Optimum Seismic Publishes Article on ‘New Frontier’ for Earthquake Safety

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Following the Adoption of Retrofit Ordinances by Several Cities, Other Municipalities are Raising the Bar on the Types of Buildings That Require Work

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There are dozens of cities curious at looking at this. People are starting to recognize how necessary this is.

Optimum Seismic, Inc. Founder and President Ali Vahdani published an article in this month's issue of Apartment Age Magazine, describing the growing trend of cities adopting increasingly sweeping earthquake retrofit ordinances in California.

His article, “Santa Monica Earthquake Ordinance Prompting ‘New Frontier’ for Earthquake Safety,” is reprinted below, with permission from the Apartment Association of Greater Los Angeles, publishers of Apartment Age Magazine. To view the article, click on Page 74 in the magazine.

Santa Monica Retrofit Ordinance Prompting ‘New Frontier’ for Earthquake Safety

The Los Angeles Times recently proclaimed the start of a “New Frontier” for earthquake safety: a phenomenon kicked off by the city of Santa Monica, which this month is expected to adopt the most comprehensive seismic retrofit ordinance in the nation.

Santa Monica’s law is much more comprehensive than the ordinance adopted in 2015 by the city of L.A. But perhaps even more notable is the fact that there are untold numbers of cities poised to do the same. It’s only a matter of time.

Famed seismologist Dr. Lucy Jones told the Times it is remarkable to see how the political winds have changed for elected officials considering seismic retrofit laws.

“There are dozens of cities curious at looking at this,” she said. “People are starting to recognize how necessary this is.”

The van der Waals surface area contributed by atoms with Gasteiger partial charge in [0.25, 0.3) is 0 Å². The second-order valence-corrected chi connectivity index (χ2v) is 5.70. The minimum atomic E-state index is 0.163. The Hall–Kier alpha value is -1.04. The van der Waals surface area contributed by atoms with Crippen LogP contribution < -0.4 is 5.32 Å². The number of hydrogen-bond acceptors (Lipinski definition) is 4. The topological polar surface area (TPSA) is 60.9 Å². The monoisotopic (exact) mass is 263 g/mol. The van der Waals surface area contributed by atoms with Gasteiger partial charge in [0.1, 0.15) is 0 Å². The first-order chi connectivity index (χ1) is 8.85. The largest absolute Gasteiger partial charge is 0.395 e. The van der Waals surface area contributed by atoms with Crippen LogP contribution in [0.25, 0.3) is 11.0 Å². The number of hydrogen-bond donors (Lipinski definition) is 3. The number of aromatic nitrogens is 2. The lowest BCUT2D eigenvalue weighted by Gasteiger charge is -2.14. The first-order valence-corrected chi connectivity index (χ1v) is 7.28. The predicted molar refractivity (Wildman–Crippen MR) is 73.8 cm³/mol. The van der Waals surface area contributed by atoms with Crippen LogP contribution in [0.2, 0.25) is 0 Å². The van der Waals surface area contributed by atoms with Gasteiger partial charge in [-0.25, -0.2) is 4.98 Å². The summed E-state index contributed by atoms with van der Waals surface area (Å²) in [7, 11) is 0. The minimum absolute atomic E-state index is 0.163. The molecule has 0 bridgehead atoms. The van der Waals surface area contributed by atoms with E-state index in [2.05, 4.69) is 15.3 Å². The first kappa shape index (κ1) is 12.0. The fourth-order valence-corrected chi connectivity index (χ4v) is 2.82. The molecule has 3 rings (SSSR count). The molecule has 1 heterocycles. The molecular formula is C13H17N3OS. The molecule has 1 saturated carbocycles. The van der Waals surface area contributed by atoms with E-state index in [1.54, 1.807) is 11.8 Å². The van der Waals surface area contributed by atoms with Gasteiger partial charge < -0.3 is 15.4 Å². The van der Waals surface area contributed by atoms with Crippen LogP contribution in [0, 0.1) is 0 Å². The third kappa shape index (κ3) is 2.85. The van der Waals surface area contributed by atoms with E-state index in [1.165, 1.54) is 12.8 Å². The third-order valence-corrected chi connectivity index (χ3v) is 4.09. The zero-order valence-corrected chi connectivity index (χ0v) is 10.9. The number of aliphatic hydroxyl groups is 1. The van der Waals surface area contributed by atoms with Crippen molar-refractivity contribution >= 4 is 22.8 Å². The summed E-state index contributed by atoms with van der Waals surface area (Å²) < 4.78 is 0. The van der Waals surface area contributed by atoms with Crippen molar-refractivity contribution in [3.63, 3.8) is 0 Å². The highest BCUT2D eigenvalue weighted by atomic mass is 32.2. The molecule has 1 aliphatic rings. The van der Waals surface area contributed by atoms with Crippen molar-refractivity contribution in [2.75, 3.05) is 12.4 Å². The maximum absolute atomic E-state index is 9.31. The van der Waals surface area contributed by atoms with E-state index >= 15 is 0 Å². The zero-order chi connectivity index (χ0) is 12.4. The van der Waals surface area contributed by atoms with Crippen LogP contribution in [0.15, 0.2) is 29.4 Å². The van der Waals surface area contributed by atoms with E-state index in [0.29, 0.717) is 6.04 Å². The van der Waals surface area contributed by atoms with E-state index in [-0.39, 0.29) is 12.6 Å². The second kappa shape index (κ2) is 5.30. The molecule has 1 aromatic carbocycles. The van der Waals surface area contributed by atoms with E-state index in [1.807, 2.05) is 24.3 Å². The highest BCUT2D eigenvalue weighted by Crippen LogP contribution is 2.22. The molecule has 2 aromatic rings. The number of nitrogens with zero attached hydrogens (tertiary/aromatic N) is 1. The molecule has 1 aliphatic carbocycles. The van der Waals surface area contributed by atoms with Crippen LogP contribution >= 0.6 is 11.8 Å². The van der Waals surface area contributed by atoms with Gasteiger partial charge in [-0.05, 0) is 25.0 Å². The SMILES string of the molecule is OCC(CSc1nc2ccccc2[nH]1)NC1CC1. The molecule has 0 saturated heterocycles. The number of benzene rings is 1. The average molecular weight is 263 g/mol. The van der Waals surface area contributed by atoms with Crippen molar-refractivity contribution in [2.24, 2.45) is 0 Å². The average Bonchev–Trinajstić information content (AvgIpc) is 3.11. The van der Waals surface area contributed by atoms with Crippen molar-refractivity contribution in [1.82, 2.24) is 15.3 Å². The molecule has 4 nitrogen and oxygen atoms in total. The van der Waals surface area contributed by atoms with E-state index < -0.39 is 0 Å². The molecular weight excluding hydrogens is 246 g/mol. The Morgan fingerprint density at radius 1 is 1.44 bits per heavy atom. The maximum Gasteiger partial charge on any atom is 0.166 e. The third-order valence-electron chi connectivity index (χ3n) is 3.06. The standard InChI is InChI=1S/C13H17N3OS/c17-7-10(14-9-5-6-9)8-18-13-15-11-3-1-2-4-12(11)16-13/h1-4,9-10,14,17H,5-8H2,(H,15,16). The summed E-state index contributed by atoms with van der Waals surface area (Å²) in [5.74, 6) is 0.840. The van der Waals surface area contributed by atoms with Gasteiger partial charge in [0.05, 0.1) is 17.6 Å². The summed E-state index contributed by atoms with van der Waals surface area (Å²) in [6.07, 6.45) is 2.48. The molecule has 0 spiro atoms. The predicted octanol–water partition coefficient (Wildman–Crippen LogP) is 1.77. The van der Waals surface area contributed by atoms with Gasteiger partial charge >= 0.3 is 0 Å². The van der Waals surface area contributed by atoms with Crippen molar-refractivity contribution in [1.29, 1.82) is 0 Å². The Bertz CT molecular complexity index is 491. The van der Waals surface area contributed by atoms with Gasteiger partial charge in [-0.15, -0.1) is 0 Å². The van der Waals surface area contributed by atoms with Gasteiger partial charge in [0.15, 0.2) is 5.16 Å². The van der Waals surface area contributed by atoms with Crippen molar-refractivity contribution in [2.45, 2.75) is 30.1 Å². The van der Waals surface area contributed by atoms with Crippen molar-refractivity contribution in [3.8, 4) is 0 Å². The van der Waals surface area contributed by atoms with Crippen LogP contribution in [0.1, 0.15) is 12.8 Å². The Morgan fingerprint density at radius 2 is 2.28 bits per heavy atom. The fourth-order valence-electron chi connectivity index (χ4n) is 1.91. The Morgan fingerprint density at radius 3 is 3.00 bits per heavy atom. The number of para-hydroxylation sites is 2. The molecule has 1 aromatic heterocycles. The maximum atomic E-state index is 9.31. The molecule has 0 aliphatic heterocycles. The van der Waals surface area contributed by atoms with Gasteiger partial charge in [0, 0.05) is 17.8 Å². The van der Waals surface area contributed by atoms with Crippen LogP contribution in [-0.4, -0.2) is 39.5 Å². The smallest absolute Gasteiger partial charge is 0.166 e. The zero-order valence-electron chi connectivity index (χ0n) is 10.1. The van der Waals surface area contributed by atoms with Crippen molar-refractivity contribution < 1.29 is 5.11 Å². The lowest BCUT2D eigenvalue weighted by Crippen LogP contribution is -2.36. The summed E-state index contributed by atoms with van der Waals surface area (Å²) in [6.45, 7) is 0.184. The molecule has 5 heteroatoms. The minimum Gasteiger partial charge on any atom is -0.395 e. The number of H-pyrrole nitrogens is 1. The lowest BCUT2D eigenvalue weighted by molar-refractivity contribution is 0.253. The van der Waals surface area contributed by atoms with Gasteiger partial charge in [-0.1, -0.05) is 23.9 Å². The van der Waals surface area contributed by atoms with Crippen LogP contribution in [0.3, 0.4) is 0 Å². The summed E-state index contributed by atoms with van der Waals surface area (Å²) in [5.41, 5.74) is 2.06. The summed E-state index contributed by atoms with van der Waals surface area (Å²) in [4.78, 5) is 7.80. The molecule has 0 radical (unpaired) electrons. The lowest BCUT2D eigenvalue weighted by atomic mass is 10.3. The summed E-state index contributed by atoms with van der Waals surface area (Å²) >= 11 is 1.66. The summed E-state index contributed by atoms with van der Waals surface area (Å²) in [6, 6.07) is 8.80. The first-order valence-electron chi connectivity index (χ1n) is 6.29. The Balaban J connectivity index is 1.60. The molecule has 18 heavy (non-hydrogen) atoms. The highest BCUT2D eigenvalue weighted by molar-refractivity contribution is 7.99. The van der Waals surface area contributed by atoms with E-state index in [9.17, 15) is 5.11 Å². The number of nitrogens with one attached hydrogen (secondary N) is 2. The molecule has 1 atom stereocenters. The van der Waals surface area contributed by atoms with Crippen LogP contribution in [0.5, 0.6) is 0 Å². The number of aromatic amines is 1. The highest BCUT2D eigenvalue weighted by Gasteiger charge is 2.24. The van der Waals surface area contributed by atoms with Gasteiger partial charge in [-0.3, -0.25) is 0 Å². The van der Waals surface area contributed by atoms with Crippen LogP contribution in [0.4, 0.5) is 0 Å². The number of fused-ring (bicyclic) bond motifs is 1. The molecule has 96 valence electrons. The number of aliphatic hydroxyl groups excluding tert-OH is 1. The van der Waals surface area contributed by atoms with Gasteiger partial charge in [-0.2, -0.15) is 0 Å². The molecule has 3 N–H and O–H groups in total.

The City of Los Angeles retrofit law, which took effect last year, requires the stabilization of some 15,000 pre-1978 wood-frame, soft-story buildings and non-ductile concrete buildings. Soft-story structures have parking or open space on the ground floor, and apartment or office units built above. Non-ductile buildings are pre-1977 concrete structures with a roof and/or floor supported by a concrete wall or concrete column.

Santa Monica’s ordinance, which received an initial and unanimous vote of the City Council on Feb. 14, includes not only soft-story and non-ductile concrete buildings, but unreinforced masonry and steel moment frame structures. The council is scheduled to return for a final vote of adoption sometime this month, and the law will take effect 30 days after it is adopted.

A Slow-Growing Trend That Has Taken Off

San Francisco, Berkeley and other Bay Area cities were among the first to mandate earthquake retrofits for soft-story buildings. That was in 2013. Los Angeles sparked the trend in Southern California with the nation’s most sweeping seismic retrofit law, adopted in 2015.

Since then, the movement to retrofit buildings at risk of collapse in a large earthquake has taken a major step forward as cities in both Northern and Southern California start planning for retrofit laws of their own. A short list of cities that have adopted or are considering earthquake retrofit laws includes: San Francisco, Berkeley, Richmond, Fremont, San Jose, Alameda, Santa Clara County, Los Angeles County, Los Angeles, Beverly Hills, Santa Monica and West Hollywood.

The Structural Engineers Association of California estimates there may be as many as 100,000 buildings in Southern California alone facing retrofit mandates as other cities and counties consider adopting retrofit laws like those already enacted in other parts of the state.

Why It’s Important to Cities